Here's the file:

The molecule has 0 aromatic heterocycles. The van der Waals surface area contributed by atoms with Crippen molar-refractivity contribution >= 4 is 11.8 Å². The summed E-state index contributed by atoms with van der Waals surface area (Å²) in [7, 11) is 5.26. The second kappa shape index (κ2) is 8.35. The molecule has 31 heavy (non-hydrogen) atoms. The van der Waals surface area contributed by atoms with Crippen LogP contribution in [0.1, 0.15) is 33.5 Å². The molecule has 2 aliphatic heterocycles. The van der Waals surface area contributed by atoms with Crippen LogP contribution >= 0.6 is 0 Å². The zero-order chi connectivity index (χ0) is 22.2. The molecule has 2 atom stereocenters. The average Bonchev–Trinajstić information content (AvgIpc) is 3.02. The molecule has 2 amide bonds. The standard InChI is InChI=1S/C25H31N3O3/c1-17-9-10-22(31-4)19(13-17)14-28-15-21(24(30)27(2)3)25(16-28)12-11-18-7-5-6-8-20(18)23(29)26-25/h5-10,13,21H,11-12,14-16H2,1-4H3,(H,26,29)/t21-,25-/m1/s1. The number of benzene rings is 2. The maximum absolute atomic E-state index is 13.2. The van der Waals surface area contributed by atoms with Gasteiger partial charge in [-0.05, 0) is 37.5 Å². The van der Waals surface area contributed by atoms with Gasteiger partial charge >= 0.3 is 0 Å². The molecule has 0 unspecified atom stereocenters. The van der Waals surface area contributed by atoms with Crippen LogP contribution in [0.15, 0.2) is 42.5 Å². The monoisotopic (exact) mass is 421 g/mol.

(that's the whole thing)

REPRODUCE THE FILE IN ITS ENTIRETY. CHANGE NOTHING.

The molecule has 0 aromatic heterocycles. The van der Waals surface area contributed by atoms with Crippen molar-refractivity contribution >= 4 is 11.8 Å². The summed E-state index contributed by atoms with van der Waals surface area (Å²) in [7, 11) is 5.26. The second kappa shape index (κ2) is 8.35. The molecule has 31 heavy (non-hydrogen) atoms. The van der Waals surface area contributed by atoms with Crippen LogP contribution in [0.1, 0.15) is 33.5 Å². The molecule has 2 aliphatic heterocycles. The van der Waals surface area contributed by atoms with Crippen LogP contribution >= 0.6 is 0 Å². The zero-order chi connectivity index (χ0) is 22.2. The molecule has 2 atom stereocenters. The average Bonchev–Trinajstić information content (AvgIpc) is 3.02. The molecule has 2 amide bonds. The standard InChI is InChI=1S/C25H31N3O3/c1-17-9-10-22(31-4)19(13-17)14-28-15-21(24(30)27(2)3)25(16-28)12-11-18-7-5-6-8-20(18)23(29)26-25/h5-10,13,21H,11-12,14-16H2,1-4H3,(H,26,29)/t21-,25-/m1/s1. The number of benzene rings is 2. The maximum absolute atomic E-state index is 13.2. The van der Waals surface area contributed by atoms with Gasteiger partial charge in [-0.05, 0) is 37.5 Å². The van der Waals surface area contributed by atoms with Gasteiger partial charge >= 0.3 is 0 Å². The molecule has 0 unspecified atom stereocenters. The van der Waals surface area contributed by atoms with Crippen LogP contribution in [0.15, 0.2) is 42.5 Å². The monoisotopic (exact) mass is 421 g/mol.